CNN commentator Van Jones, who is black, made the following statement on-air soon after the projections showed that Donald Trump would win the Presidency:
“This was a whitelash – this was a whitelash against a changing country. It was whitelash against a black president, in part.”
Hyperbole? Exaggeration? Not if a number of exit polls taken at hundreds of polling places across the nation happen to be correct. White voters, who compose 69% of voters, voted 58% for Trump and 37% for Clinton. This margin was even more pronounced among men. White men opted 63% for Trump and 31% for Clinton, while white women voted 53% for Trump and 43% for Clinton.
By comparison, non-white voters, who make up 31% of the electorate, voted 74% for Clinton and 21% for Trump.
Trump not only won white voters without a college degree by a margin of 67% to 28%, according to Research for the National Election Pool and Pew Research, but also those white voters with a college degree, if by a much smaller margin of 49% to 45%.
Even among more well-off whites, according to CNN studies, of the 64% of American voters who earn more than $50,000 a year, 49% chose Trump, and 47% Clinton.
Unhappily, these aren’t just factoids and statistics. They represent a white misperception of economic reality… or possibly just a failure by affected white workers to understand that they’re not the only ones hurting, and hurting badly.
I’m not denying that 5-6 million largely white manufacturing workers lost jobs to globalization and automation. Nor am I denying that middle-class income levels, largely of white families, have stagnated over the past thirty years.
The problem is that it’s far worse for minorities, and they feel that their opportunities are also hampered by persistent discrimination and by an economic and justice system that makes their path harder than for whites.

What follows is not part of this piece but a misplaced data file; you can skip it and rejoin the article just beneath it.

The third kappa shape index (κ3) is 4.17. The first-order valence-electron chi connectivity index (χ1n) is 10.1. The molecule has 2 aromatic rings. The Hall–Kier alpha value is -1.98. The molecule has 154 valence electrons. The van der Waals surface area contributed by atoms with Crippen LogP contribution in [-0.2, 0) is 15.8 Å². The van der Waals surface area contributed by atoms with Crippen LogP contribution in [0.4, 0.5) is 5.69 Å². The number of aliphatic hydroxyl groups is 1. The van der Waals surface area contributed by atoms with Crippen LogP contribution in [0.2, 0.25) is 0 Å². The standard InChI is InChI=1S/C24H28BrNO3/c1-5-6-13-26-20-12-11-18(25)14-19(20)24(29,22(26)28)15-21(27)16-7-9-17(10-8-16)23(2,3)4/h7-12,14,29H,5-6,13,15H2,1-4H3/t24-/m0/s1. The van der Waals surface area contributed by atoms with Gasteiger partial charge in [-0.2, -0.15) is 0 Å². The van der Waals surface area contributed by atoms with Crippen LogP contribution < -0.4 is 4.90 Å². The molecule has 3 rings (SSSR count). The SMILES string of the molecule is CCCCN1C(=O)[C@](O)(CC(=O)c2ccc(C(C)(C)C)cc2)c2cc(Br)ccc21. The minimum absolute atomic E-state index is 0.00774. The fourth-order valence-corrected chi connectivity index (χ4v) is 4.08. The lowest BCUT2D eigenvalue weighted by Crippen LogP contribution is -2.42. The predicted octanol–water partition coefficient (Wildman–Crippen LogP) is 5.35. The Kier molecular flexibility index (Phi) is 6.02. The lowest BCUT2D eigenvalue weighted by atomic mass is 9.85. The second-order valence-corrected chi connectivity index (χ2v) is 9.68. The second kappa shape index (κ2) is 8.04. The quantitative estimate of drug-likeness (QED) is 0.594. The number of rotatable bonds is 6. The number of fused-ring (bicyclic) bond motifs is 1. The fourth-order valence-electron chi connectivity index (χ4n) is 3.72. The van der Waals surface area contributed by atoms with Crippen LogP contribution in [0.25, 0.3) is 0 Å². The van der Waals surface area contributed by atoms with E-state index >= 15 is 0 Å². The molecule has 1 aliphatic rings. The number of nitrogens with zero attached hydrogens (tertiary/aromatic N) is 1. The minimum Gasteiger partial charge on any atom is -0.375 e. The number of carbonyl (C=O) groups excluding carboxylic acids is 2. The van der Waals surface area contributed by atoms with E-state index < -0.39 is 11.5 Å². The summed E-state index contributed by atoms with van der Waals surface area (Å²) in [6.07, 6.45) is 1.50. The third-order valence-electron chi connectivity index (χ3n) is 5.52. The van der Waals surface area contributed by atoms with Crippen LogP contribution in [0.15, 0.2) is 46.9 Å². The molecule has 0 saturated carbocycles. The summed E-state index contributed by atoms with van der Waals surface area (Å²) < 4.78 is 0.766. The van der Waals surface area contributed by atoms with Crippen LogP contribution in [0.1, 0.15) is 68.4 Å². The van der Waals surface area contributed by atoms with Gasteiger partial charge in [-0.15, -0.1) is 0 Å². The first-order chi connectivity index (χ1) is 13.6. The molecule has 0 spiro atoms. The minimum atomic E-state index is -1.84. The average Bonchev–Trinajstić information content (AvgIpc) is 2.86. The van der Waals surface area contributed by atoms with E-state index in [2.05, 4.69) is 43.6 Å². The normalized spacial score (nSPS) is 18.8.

Even though now 23% of African Americans over age 25 have at least one college degree, 36% of whites, and 53% of Asian Americans do. Unfortunately, only15% of Latinos do.
But even with equal degrees, the results aren’t equal. On average, college-educated and degreed blacks make 20% less than similarly educated whites.
According to Census figures, the average [median] income of all households in the U.S. is about $54,000, but the average income of African American households is lower than any other ethnic group at just over $35,000. In terms of savings and housing and some form of assets that can buffer hard times, the average [median] household wealth for whites is $114,000, for Hispanics $13,000, and for African-Americans $11,000. Not only that, but over the past 25 years, the wealth gap between blacks and whites has nearly tripled, according to research by Brandeis University.
Currently, a quarter of black and Hispanic families live in poverty, compared to ten percent of white families, and the numbers are even starker when looking at child poverty. Under 11% of white children were in poverty in 2013, but 38% of black children and 30% of Hispanic children are poor.
While great improvements have been made in the educational achievement of minorities and in increasing minority income levels, the gaps are still huge.
What this means, in political and social terms, is that the Trump administration cannot just focus on dealing with “white” economic pain, not without risking even greater political and societal unrest, an unrest that will get even more intense if it is not addressed as the white electorate becomes a smaller and smaller proportion of the population – and we’re talking about a population shift without taking into account ANY future immigration or lack thereof.
Catering to “whitelash” exclusively is a prescription for longer term disaster.
And all that doesn’t even take into account the equally great problem of gender discrimination, which is far too big a subject to include in this post, except to note that it’s also a problem that isn’t going to go away, no matter what white males think.